Today we are talking about community again, specifically about finding your place in the blogging community.
The world of book blogging has grown enormously and sometimes it can be hard to find a place. Share your tips for finding and keeping community in book blogging despite the hectic demands made on your time and the overwhelming number of blogs out there. If you’re struggling with finding a community, share your concerns and explain what you’re looking for–this is the week to connect!When I have been thinking about what I wanted to write today, my mind kept on coming back to circles and so that is what I am going to blog about today - the circles of community within the book blogging world. This is a very different post to the one that I thought I would write when I started thinking about this topic a couple of days ago!
Events like BBAW are fantastic at increasing the sense of community which is a great thing. I know from personal experience that I always find many new to me blogs during events to this. Sometimes they are relatively new bloggers, but other times they have been blogging for years and our paths just haven't crossed before.
The thing is though, the book blogging community has grown exponentially over the years. When I started blogging nearly six years ago there was a vibrant community and most people connected in some way or another. These days though there is really no way that you can meaningfully connect with every blogger out there, or at least there is no way that I could, because there are just so many awesome blogs out there!
Firstly, if you are a niche blogger, look for other bloggers who share your interests. If you really love romance and you are going to blog predominantly about romance, look for other romance bloggers. If fantasy is your thing, or poetry, or GLBT, look for others who you know that you will be able to start interact with by leaving comments about books you have both read, participating in events like readalongs or blog hops etc. That doesn't mean to say that you shouldn't read blogs outside of your niche, just that you are more likely to find people with similar interests.
This is sometimes harder if you don't blog exclusively or predominantly in one genre which is where I find myself! At times I find myself thinking that I don't quite fit into the any "community" simply because I read widely across genres. Some days I feel kind of on the periphery of the romance and fantasy communities and at times wonder about my place in the historical fiction community! The thing is though, that actually reflects my own issues which is probably an important thing to remember. The one thing that you bring to blogging is yourself!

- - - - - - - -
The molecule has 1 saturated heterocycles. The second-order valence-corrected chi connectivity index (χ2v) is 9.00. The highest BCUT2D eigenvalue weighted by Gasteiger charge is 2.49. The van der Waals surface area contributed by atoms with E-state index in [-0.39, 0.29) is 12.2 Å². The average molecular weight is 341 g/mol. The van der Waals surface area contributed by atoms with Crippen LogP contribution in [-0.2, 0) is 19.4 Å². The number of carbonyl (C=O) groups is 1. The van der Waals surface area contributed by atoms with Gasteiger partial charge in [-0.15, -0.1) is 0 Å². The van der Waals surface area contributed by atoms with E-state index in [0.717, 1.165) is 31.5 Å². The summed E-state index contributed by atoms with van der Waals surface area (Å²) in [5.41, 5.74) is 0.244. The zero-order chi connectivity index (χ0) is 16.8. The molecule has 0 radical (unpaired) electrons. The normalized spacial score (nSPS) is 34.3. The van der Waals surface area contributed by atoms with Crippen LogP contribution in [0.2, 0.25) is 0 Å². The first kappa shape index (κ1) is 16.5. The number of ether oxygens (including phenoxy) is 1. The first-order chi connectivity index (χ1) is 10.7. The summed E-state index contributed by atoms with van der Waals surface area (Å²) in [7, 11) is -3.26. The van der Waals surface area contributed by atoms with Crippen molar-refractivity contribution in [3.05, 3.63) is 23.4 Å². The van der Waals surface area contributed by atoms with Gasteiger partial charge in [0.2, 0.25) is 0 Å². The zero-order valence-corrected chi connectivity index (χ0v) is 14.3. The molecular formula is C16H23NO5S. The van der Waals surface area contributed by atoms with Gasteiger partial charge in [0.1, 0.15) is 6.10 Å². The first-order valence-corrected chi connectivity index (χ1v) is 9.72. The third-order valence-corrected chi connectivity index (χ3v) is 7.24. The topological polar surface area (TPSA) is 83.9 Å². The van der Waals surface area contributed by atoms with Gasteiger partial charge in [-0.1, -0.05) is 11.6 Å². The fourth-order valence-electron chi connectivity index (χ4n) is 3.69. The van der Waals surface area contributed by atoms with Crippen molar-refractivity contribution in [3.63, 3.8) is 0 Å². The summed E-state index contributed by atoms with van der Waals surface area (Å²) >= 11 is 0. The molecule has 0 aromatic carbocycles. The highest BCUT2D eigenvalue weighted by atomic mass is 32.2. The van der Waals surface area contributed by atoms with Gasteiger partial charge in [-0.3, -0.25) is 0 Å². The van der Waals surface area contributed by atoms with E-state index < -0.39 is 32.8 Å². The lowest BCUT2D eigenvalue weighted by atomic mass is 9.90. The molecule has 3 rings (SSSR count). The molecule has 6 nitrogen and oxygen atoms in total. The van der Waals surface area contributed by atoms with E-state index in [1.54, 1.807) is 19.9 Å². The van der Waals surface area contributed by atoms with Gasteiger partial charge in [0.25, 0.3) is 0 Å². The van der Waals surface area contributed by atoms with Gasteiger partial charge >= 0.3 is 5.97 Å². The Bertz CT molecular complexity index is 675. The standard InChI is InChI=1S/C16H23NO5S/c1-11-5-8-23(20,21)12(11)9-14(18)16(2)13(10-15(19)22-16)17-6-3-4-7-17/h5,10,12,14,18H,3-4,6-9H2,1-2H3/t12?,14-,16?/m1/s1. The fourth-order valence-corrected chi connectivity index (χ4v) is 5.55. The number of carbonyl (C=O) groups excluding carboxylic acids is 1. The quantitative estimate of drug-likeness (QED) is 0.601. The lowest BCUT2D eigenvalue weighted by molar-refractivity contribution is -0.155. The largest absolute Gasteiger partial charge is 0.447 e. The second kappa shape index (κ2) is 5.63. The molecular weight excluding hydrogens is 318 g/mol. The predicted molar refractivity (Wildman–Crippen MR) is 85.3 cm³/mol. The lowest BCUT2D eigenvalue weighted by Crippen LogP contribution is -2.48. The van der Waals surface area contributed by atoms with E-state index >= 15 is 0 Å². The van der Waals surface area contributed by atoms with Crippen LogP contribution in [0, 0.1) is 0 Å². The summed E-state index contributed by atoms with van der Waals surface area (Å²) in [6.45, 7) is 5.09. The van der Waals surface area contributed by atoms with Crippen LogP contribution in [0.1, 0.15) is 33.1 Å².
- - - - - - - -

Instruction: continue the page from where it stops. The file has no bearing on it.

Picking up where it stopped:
Another circle of community might be to look for bloggers who live in the same area as you. For me, this has meant finding ways to connect with other Australian bloggers whenever I can. Try organising to meet up with people if they are close enough. For example, this year I met up with a group of Sydney bloggers, attempted to organise a get together with Melbourne bloggers, have shared coffee and meals with Bree from All the Books I Can Read and a couple of other local bloggers. There is nothing more interesting than chatting blogging and books with someone who shares your passion!
Is there something missing in your local area? Recently I noticed that a group of Perth bloggers have set up a project to try and get more authors to visit Perth! The project is called Perth YA Fans Unite, and I am willing to bet that not only will the project raise the profile and hopefully achieve their aims, but some friendships will be formed and strengthened through the process.
Keep an eye out for local events and see if you can find other bloggers who are attending. Meet up for coffee or at arrange to meet up even if it is just to sit together. As much as I loved the author events that I attended at the recent Melbourne Writers Festival, my highlight of the weekend was getting to know Lisa from ANZ Litlovers.
So what if you don't have bloggers living near you? Perhaps your circle might include people who you see regularly on Twitter? If they keep the same hours as you on a regular basis maybe start interacting with them!
One of the most important circles that you can concentrate on are those people who you have already formed relationships with. For me, these are the people who I have become friends with, who started blogging about the same time as me, the people who comment regularly on my blog. If you find yourself thinking about emailing someone for any reason - do it! You never know, that one simple contact that you make could make their day!
At the end of the day, the only way to extend your circle of community is to reach out. Your effort might not always be reciprocated, but by the same token, you might find someone who is just as eager to extend their community as you are! One thing though, if you do have an established circle, don't forget to let new people in. We should be aiming for inclusion not exclusivity!
So there you have my theory on circles of community. Are there other circles that I should have included?